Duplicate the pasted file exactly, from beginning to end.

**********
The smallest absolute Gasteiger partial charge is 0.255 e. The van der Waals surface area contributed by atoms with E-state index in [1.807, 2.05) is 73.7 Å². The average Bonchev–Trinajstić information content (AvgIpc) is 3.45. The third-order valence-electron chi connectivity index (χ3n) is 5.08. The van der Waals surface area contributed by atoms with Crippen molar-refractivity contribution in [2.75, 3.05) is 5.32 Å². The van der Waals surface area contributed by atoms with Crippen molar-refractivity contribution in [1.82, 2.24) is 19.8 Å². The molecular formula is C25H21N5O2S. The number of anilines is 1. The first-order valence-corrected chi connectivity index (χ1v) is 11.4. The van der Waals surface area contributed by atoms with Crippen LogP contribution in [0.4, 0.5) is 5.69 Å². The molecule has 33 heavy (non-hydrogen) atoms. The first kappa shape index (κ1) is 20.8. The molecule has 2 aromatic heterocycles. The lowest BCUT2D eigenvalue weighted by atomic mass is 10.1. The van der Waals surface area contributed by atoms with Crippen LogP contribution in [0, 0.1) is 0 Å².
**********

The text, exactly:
The smallest absolute Gasteiger partial charge is 0.255 e. The van der Waals surface area contributed by atoms with E-state index in [1.807, 2.05) is 73.7 Å². The average Bonchev–Trinajstić information content (AvgIpc) is 3.45. The third-order valence-electron chi connectivity index (χ3n) is 5.08. The van der Waals surface area contributed by atoms with Crippen molar-refractivity contribution in [2.75, 3.05) is 5.32 Å². The van der Waals surface area contributed by atoms with Crippen molar-refractivity contribution in [1.82, 2.24) is 19.8 Å². The molecular formula is C25H21N5O2S. The number of anilines is 1. The first-order valence-corrected chi connectivity index (χ1v) is 11.4. The van der Waals surface area contributed by atoms with Crippen LogP contribution in [0.4, 0.5) is 5.69 Å². The molecule has 33 heavy (non-hydrogen) atoms. The first kappa shape index (κ1) is 20.8. The molecule has 2 aromatic heterocycles. The lowest BCUT2D eigenvalue weighted by atomic mass is 10.1. The van der Waals surface area contributed by atoms with Crippen LogP contribution in [0, 0.1) is 0 Å².